1830s–1860s

Antebellum Health Care

By the early 1830s, Augusta boasted a functional hospital and a foundational medical school  –   which expanded and was renamed the Medical College of Georgia in 1833.

The years leading up to the American Civil War proved to be extraordinarily taxing on this basic health care infrastructure, largely due to the recurring outbreak of yellow fever epidemics. Yellow fever in its advanced stages could cause internal bleeding, organ failure, severe jaundice  and death. Spread by West African mosquitos, the disease reached America on slave ships, and from the late 1600s through the antebellum era, outbreaks were common along coastal and port cities like New Orleans. Unfortunately, the notion of contagion was misunderstood, and the scientific community theorized that the disease was spread through direct contact with infected people, “vitiated air” or decaying tropical fruit left to rot in marketplaces.

The first of the major Augustan outbreaks occurred between June  and November 1839, with up to 2,000 cases resulting in some 240 deaths. Medical College founder Dr. Milton Antony was among those who perished. Three of the college’s physicians studied the epidemic and largely debunked the theory of contagion, positing that “it was not proximity to the sick, but habitancy in the infected district which subjected the attendant to the malady,” and was due instead to some local origin, most likely a massive trash wharf.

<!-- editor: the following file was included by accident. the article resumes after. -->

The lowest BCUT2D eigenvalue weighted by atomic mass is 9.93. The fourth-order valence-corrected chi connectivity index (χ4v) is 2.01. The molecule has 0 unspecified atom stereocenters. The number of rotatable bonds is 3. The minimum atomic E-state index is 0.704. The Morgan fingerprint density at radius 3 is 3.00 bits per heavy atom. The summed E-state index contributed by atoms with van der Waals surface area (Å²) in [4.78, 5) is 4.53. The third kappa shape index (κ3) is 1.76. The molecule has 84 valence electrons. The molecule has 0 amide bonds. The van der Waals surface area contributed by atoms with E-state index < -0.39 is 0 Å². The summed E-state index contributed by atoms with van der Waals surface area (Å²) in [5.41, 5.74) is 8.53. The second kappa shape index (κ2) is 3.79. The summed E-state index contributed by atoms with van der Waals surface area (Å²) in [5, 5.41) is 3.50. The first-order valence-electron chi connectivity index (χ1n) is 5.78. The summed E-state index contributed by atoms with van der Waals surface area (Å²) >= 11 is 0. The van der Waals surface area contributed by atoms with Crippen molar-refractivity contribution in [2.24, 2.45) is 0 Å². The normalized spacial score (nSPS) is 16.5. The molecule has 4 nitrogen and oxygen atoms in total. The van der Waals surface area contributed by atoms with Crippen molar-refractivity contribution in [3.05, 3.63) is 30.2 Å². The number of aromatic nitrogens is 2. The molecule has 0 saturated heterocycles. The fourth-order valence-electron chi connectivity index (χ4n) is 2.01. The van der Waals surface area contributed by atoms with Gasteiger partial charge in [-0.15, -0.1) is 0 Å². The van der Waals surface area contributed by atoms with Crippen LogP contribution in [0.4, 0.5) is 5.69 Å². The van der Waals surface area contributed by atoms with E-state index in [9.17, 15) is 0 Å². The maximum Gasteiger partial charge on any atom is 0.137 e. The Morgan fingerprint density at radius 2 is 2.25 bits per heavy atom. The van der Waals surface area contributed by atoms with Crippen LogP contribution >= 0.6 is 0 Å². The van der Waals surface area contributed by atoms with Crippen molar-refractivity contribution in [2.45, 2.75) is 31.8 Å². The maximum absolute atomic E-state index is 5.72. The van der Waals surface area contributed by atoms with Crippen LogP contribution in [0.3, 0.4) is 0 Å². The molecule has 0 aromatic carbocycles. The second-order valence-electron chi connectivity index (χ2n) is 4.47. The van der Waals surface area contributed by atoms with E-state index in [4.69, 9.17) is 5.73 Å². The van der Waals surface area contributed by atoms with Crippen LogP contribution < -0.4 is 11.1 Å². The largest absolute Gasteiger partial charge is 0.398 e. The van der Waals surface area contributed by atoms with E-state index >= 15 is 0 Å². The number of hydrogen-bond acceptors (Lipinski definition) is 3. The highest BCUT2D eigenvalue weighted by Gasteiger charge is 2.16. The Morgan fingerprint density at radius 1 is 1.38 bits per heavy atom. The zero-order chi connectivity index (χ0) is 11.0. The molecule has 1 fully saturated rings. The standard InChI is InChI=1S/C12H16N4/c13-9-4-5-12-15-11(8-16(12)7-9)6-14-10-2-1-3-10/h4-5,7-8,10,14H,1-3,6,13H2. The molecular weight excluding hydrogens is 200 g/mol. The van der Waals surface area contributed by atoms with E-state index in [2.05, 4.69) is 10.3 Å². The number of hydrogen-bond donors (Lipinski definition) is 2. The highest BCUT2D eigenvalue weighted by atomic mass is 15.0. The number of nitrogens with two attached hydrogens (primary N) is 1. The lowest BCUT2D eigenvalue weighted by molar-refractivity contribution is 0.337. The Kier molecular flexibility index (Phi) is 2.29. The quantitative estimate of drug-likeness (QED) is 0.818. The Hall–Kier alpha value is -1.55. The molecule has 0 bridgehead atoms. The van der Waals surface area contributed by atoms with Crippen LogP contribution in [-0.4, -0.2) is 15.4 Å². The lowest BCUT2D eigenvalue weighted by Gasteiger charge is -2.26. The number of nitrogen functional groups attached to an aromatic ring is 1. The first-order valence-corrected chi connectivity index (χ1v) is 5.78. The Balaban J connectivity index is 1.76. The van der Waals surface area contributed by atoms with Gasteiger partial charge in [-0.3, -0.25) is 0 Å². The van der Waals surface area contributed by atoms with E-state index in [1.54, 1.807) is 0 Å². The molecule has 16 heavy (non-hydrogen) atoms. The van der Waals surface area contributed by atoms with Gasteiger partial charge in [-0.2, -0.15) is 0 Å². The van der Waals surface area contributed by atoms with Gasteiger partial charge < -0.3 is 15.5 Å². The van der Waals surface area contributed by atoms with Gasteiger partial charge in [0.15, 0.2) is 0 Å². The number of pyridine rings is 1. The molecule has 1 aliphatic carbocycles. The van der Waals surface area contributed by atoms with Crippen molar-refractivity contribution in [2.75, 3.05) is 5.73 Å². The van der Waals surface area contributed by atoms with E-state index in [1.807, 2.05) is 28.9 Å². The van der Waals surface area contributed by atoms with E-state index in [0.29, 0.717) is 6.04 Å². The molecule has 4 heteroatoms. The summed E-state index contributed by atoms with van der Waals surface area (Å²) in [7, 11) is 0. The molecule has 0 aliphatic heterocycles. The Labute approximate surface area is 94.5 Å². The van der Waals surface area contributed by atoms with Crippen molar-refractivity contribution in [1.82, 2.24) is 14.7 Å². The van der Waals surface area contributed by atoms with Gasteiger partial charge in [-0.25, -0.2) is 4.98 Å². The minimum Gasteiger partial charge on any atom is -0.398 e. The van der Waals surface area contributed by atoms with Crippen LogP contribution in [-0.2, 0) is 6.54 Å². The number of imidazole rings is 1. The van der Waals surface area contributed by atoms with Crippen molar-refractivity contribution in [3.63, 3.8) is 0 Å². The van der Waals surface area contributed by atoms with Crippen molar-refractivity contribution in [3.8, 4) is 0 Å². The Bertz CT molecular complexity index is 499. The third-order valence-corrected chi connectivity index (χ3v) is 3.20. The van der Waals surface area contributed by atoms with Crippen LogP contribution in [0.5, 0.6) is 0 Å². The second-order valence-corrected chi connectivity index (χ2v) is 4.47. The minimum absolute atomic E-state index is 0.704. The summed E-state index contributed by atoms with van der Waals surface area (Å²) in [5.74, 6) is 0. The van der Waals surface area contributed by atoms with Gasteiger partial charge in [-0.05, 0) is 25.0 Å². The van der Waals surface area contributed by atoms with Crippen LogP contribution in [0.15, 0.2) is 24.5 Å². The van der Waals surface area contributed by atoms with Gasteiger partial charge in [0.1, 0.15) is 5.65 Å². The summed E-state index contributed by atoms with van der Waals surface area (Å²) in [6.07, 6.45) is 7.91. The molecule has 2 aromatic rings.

It was an important scientific step that likely made Augusta’s 1854 yellow fever outbreak less deadly. Led by Dr. Henry F. Campbell, “the observations of 1854 confirmed the conclusion of 1839 of the non-contagiousness of yellow fever, but led to a very careful examination of the doctrine of local origin, with the result of evolving a theory that yellow fever is of exotic origin, has no native habitat in the United States, and only effects a foothold by transportation of a germ or spore.” It wouldn’t be until 1900 that Army surgeon Walter Reed proved that mosquitos were responsible for this transportation.

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